Wednesday, December 15, 2004

anthology of pistols

In perusing a memoir written by a recently deceased (and "very Greek," we are fond of saying) close family friend, I am reminded, for neither better nor worse, of that, well, Stalin-doting Pablo Neruda:
Mexico in those days was more gun-toting than gunfighter. There was a cult of the revolver, a fetishism of the .45 Colts were whipped out at the drop of a pin. PArliamentary candidates and newspapers would start their "depistolization" campaigns, but would quickly realize that it was easier to pull a Mexican's tooth than wrest his beloved gun from him.
Once a group of poets entertained me with an outing...

Well, during the ride, after a good many tequilas, one of the poets insisted that, as a special honor of a different kind, I should fire into the sky his beautiful pistol whose grip was decorated with silver and gold designs. The colleague nearest to him whipped out his own pistol and, carried away with enthusiasm, slapped aside the first man's weapon and invited me to do the shooting with his. Each of the other rhapsodists unsheathed his pistol on the instant, and a free-for-all ensued: they all raised their guns over my head, each insisting I choose his instead of one of the others. As the precarious panoply of pistols being waved in front of my nose or passed under my arms became more and more dangerous, it occured to me to take a huge, typical sombrero and gather all the firearms into it, asking the battalion of poets for their guns in the name of poetry and peace. Everyone obeyed and I was able to confiscate the weapons and keep them safe in my house for several days. I am the only poet, I believe, in whose honor an anthology of pistols has been put together. (Neruda, Memoirs, 156-7)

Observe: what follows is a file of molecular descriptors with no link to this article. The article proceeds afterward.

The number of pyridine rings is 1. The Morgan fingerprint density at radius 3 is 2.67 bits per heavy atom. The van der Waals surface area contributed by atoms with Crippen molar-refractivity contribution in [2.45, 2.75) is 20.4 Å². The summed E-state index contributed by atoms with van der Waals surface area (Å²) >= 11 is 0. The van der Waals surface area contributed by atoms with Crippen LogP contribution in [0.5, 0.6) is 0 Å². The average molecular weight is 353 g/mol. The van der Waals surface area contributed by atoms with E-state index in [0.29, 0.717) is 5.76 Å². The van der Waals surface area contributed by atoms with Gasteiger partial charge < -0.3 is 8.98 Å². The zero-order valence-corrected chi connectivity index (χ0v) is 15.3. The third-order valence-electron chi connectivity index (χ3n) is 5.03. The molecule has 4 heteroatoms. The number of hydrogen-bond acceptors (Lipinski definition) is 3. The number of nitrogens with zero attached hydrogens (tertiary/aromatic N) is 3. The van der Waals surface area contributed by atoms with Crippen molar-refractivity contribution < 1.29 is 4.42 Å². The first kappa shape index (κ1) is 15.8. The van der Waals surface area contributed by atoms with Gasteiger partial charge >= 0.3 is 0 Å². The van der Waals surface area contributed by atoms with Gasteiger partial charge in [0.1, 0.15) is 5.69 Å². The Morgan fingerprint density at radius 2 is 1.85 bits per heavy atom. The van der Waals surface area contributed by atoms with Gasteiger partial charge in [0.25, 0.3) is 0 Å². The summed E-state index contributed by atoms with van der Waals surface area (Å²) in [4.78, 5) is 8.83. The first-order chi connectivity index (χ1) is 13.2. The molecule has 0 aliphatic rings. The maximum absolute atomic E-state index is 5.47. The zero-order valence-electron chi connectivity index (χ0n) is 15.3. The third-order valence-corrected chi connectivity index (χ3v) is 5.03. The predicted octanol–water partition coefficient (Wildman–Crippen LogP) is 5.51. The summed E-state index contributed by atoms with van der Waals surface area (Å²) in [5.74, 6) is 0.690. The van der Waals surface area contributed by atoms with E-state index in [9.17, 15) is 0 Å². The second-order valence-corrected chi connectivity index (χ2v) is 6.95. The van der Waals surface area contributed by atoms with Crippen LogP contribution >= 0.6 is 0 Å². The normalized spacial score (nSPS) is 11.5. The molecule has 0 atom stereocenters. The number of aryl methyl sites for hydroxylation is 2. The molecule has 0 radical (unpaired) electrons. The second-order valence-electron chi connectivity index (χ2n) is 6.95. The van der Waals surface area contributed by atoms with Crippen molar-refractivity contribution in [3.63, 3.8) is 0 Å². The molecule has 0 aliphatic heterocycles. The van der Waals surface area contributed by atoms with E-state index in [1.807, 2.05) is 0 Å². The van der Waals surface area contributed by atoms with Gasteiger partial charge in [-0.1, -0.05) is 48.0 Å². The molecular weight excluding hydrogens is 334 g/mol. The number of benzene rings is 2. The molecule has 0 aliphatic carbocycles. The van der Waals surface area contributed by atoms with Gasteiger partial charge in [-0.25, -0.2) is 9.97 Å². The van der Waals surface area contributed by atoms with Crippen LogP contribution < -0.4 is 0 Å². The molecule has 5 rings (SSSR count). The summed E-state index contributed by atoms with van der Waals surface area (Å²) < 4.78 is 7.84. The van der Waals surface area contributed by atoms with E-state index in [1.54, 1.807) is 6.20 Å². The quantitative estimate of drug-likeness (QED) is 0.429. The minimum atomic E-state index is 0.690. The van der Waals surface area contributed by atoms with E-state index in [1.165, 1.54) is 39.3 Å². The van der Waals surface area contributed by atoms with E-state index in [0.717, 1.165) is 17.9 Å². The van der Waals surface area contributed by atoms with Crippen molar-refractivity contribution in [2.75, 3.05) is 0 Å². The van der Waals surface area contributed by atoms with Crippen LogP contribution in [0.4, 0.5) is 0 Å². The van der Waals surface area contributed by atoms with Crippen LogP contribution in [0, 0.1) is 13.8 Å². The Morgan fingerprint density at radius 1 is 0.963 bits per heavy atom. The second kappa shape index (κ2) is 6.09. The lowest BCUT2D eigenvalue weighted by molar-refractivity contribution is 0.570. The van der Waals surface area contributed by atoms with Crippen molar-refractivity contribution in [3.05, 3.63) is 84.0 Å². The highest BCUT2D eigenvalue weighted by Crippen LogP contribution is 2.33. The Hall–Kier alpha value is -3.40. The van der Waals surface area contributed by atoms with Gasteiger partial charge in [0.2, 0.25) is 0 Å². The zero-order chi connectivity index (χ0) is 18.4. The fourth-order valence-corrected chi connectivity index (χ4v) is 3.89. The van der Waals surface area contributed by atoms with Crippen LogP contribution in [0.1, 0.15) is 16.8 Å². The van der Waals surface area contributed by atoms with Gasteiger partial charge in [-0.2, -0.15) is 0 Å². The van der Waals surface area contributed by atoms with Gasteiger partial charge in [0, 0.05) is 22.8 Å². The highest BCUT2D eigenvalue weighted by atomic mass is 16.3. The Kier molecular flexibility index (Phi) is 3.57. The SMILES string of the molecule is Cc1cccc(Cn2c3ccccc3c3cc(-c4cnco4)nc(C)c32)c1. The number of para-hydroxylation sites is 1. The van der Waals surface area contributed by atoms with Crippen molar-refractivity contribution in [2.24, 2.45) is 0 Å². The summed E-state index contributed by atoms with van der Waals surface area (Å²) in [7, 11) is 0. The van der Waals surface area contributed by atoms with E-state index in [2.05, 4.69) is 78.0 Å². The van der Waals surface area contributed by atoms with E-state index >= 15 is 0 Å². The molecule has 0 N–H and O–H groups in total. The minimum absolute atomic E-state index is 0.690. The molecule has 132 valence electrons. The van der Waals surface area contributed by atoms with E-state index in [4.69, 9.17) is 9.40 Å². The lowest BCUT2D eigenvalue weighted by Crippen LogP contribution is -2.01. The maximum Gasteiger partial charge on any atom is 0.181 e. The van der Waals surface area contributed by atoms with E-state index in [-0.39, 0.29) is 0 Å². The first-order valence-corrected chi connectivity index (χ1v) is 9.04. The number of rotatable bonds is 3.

Ah, yes. And everyone is a poet. Are you sure it wasn't for a whole week, or maybe a month, Pablo?
Well it would seem I am still reading Neruda. I read some things slowly, meeting the book where I find it and not always where it is. But it is Neruda's fault for permitting, if not encouraging this, and I am not chastising fondly. In fact, I think it is bad writing. Of course some writers also get caught up in merely entertaining themselves...

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